Despite several years of intensive focus on anthropogenic climate change, including a media blitz about “green” technologies that regular people could adopt (e.g., CFL bulbs) easily, carbon emission rates are accelerating. In fact, the current rate of CO2 emission was apparently not even considered in the IPCC climate change report of two years ago.
Carbon emissions have been growing at 3.5 percent per year since 2000, up sharply from the 0.9 percent per year in the 1990s, Christopher Field of the Carnegie Institution for Science told the annual meeting of the American Association for the Advancement of Science.
“It is now outside the entire envelope of possibilities” considered in the 2007 report of the International Panel on Climate Change, he said. The IPCC and former vice president Al Gore received the Nobel Prize for drawing attention to the dangers of climate change.
The worst-case scenario of global warming is thought to be a mass extinction comparable in scope to the great Permian extinction of about 251.4 million years ago. (Think of the lack of almost all life in the Pixar cartoon WALL-E. Global warming was a strong undercurrent of that movie, despite the stated focus on garbage.) Indeed, current research into that event is strongly suggestive of its also being triggered by a form of CO2-induced global warming, albeit volcanic in origin. That is not thought to be a risk today because the earth’s mantle is much less active today than it was then, but it looks as though the human species can more than make up the difference with our own activities.
I have long been pessimistic that we humans can stave this (“this” meaning whatever scenario we are creating for ourselves, up to and including a mass extinction event) off by energy efficiency and conversion to green power. I just don’t think there is enough time, and moreover, even if we could do it in time, global warming would still continue. The reason is that the carbon dioxide would remain in the atmosphere for many, many years. And ironically enough, the CO2-containing emissions that are causing all this are actually mitigating themselves to a certain degree. Smoke particles and other particle-matter pollutants create misery for those of us who are prone to asthma and allergies, but when released in large enough amounts, they have an atmospheric cooling effect by blocking sunlight. It’s much shorter-term than the warming effect of CO2, because these are heavy particles, but it does exist. If we stop using these technologies, then we would indeed drastically cut our CO2 emissions, but we’d also cut the cooling particle pollution. What is currently in the atmosphere would be filtered out relatively quickly, but the CO2 that is currently there would not. Because of this phenomenon, it’s distinctly possible, even likely, that global warming might hit an exponential rate if we somehow cut CO2 emissions down to a safe level. I have read, in fact, that the CO2 that is currently in the atmosphere is likely to be there for one thousand years. That’s how long it takes to filter back to earth.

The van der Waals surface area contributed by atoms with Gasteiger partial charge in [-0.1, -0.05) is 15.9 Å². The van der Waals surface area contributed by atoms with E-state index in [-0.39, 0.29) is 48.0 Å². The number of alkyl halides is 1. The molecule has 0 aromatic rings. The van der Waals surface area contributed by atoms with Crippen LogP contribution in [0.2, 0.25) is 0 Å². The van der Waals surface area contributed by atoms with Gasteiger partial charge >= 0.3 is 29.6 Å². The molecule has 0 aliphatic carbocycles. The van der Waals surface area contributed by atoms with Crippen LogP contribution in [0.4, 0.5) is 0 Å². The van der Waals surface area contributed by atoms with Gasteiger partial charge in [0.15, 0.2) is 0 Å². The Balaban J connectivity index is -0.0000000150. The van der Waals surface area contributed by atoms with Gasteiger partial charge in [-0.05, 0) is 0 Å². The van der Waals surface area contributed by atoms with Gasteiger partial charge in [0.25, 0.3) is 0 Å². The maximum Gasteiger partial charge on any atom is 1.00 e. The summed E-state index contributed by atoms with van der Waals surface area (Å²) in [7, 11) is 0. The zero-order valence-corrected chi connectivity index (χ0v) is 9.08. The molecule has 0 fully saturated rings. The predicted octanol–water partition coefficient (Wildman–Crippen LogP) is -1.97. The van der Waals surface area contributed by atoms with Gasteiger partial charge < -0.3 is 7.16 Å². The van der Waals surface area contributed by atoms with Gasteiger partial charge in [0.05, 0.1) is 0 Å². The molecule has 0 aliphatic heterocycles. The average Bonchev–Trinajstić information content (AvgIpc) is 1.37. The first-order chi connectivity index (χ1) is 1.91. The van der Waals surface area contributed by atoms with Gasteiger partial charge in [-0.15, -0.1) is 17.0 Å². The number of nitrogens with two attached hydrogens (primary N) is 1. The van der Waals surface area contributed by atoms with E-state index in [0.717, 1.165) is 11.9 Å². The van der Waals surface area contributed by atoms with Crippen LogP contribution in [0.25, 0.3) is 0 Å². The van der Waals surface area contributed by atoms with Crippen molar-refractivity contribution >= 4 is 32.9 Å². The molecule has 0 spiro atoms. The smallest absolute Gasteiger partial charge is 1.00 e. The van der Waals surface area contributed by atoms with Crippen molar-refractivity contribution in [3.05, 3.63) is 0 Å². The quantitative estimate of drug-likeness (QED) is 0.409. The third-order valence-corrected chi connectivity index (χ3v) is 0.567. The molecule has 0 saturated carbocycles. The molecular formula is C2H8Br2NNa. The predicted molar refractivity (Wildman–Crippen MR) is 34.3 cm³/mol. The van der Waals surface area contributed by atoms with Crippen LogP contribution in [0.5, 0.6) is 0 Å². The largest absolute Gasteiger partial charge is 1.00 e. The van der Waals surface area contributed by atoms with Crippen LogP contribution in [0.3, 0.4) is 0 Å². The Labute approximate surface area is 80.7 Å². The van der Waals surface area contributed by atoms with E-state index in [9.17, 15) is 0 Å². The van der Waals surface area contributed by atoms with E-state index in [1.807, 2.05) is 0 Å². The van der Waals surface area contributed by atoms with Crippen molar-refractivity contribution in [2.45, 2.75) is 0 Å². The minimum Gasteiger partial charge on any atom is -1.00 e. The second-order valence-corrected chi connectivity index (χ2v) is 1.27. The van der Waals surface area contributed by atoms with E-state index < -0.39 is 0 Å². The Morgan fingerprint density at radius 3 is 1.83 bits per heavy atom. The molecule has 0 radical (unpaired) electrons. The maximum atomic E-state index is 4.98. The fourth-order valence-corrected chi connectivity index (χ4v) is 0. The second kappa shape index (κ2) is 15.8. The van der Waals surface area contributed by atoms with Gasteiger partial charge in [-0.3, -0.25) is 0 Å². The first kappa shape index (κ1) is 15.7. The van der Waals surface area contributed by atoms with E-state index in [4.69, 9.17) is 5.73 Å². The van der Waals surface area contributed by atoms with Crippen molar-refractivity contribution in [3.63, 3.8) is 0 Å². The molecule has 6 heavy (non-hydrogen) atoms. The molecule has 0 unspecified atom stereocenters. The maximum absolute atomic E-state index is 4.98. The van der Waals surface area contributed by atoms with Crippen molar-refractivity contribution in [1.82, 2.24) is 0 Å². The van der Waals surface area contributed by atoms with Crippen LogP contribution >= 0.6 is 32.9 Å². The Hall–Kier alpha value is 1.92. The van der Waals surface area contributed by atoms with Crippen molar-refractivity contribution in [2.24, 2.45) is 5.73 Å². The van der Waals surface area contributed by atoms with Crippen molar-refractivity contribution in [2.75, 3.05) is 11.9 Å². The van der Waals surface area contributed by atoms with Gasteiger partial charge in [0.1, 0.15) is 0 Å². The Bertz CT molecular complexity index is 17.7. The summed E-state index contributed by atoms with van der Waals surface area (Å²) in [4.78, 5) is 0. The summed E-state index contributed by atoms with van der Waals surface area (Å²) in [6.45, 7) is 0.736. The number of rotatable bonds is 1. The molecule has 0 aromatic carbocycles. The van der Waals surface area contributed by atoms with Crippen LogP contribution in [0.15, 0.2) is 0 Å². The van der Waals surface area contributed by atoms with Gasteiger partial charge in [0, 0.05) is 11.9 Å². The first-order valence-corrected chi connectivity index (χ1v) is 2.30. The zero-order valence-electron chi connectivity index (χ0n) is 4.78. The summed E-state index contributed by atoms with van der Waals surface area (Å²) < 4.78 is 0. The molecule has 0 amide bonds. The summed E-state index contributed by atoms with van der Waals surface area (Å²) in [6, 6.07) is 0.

What, then, can we do?
The climate change mitigation community is becoming divided into the “go green” people and the “geoengineering” people. Given my pessimistic outlook on it (and my general inclination in favor of technology), I am firmly in the geoengineering camp. What is geoengineering, you may ask? Here is an overview of it. The general idea is to take active, rather than passive, measures to remove CO2 from the atmosphere. Carbon capture/sequestration is one example of what it might entail. Personally, I think that geoengineering technology will be necessary if we want to prevent a catastrophe. Strong language, but I’m convinced of it.
I also am very strongly in favor of what I’d call “disaster engineering.” The purpose is to shore up communities against the weather disasters that are thought to be most likely for them—hurricanes for the Gulf coastal cities, drought for the interior of the Southeast, etc. It is possible to model this for large areas, and it seems reasonable that as science develops a greater understanding of the climate change process, these predictions can be further refined.
Needless to say, geoengineering and disaster engineering would create countless jobs, many in the sci-tech arena, but many also in construction and production.
None of this is to say that I think “going green” is a waste of time. Certainly, it should be attempted, if for no other reason than because the types of energy that generate the most CO2 are also the most likely to be nonrenewable. Even if climate change wouldn’t nab us, we would eventually run out and have to find some other way of producing energy. But as a panacea for curing the ills of anthropogenic climate change, I think going green by itself is far too passive. Too much damage has already been done, I think. We made this mess, and it won’t clean itself up—at least, not in a short enough period of time for us to feel confidence that we actually saved the planet.